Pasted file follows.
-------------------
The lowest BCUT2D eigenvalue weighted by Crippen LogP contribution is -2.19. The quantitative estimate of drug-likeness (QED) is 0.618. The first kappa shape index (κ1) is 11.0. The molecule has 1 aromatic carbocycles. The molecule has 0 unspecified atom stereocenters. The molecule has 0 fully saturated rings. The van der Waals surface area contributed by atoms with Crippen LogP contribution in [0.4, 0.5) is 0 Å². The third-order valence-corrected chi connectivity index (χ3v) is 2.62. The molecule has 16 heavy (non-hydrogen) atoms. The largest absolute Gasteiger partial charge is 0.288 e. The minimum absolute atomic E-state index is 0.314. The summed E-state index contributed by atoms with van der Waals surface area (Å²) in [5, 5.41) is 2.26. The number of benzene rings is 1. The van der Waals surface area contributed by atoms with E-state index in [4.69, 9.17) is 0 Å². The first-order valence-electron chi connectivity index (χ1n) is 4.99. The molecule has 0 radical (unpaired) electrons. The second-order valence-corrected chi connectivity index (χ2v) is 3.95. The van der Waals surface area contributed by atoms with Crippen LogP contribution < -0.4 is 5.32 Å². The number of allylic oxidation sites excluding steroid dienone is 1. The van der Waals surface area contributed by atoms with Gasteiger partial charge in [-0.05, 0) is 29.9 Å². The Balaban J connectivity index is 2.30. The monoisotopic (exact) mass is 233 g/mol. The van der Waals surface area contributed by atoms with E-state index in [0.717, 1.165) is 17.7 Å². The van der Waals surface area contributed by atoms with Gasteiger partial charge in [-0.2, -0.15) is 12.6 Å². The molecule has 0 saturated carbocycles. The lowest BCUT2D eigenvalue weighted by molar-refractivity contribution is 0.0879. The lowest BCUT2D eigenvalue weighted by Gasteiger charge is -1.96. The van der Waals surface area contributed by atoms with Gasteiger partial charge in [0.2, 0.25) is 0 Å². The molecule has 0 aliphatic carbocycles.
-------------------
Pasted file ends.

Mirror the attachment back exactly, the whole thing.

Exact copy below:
The lowest BCUT2D eigenvalue weighted by Crippen LogP contribution is -2.19. The quantitative estimate of drug-likeness (QED) is 0.618. The first kappa shape index (κ1) is 11.0. The molecule has 1 aromatic carbocycles. The molecule has 0 unspecified atom stereocenters. The molecule has 0 fully saturated rings. The van der Waals surface area contributed by atoms with Crippen LogP contribution in [0.4, 0.5) is 0 Å². The third-order valence-corrected chi connectivity index (χ3v) is 2.62. The molecule has 16 heavy (non-hydrogen) atoms. The largest absolute Gasteiger partial charge is 0.288 e. The minimum absolute atomic E-state index is 0.314. The summed E-state index contributed by atoms with van der Waals surface area (Å²) in [5, 5.41) is 2.26. The number of benzene rings is 1. The van der Waals surface area contributed by atoms with E-state index in [4.69, 9.17) is 0 Å². The first-order valence-electron chi connectivity index (χ1n) is 4.99. The molecule has 0 radical (unpaired) electrons. The second-order valence-corrected chi connectivity index (χ2v) is 3.95. The van der Waals surface area contributed by atoms with Crippen LogP contribution < -0.4 is 5.32 Å². The number of allylic oxidation sites excluding steroid dienone is 1. The van der Waals surface area contributed by atoms with Gasteiger partial charge in [-0.05, 0) is 29.9 Å². The Balaban J connectivity index is 2.30. The monoisotopic (exact) mass is 233 g/mol. The van der Waals surface area contributed by atoms with E-state index in [0.717, 1.165) is 17.7 Å². The van der Waals surface area contributed by atoms with Gasteiger partial charge in [-0.2, -0.15) is 12.6 Å². The molecule has 0 saturated carbocycles. The lowest BCUT2D eigenvalue weighted by molar-refractivity contribution is 0.0879. The lowest BCUT2D eigenvalue weighted by Gasteiger charge is -1.96. The van der Waals surface area contributed by atoms with Gasteiger partial charge in [0.2, 0.25) is 0 Å². The molecule has 0 aliphatic carbocycles.